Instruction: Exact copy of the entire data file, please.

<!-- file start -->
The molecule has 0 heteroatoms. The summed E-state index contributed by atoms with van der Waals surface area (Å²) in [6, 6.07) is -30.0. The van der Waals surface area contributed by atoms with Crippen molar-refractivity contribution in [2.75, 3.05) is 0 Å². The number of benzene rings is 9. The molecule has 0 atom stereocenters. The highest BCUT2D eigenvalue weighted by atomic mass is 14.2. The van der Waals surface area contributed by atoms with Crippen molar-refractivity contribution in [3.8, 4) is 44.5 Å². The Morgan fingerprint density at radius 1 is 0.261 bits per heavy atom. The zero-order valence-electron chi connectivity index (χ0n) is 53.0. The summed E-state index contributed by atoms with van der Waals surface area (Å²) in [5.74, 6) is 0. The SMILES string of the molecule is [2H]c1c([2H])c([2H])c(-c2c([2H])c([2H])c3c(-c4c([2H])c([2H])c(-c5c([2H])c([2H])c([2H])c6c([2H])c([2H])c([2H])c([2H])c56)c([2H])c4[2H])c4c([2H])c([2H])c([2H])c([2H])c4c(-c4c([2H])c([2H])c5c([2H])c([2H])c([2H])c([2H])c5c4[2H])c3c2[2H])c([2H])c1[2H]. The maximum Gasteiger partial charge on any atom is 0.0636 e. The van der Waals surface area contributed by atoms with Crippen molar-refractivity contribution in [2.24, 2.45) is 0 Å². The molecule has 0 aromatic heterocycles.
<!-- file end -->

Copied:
The molecule has 0 heteroatoms. The summed E-state index contributed by atoms with van der Waals surface area (Å²) in [6, 6.07) is -30.0. The van der Waals surface area contributed by atoms with Crippen molar-refractivity contribution in [2.75, 3.05) is 0 Å². The number of benzene rings is 9. The molecule has 0 atom stereocenters. The highest BCUT2D eigenvalue weighted by atomic mass is 14.2. The van der Waals surface area contributed by atoms with Crippen molar-refractivity contribution in [3.8, 4) is 44.5 Å². The Morgan fingerprint density at radius 1 is 0.261 bits per heavy atom. The zero-order valence-electron chi connectivity index (χ0n) is 53.0. The summed E-state index contributed by atoms with van der Waals surface area (Å²) in [5.74, 6) is 0. The SMILES string of the molecule is [2H]c1c([2H])c([2H])c(-c2c([2H])c([2H])c3c(-c4c([2H])c([2H])c(-c5c([2H])c([2H])c([2H])c6c([2H])c([2H])c([2H])c([2H])c56)c([2H])c4[2H])c4c([2H])c([2H])c([2H])c([2H])c4c(-c4c([2H])c([2H])c5c([2H])c([2H])c([2H])c([2H])c5c4[2H])c3c2[2H])c([2H])c1[2H]. The maximum Gasteiger partial charge on any atom is 0.0636 e. The van der Waals surface area contributed by atoms with Crippen molar-refractivity contribution in [2.24, 2.45) is 0 Å². The molecule has 0 aromatic heterocycles.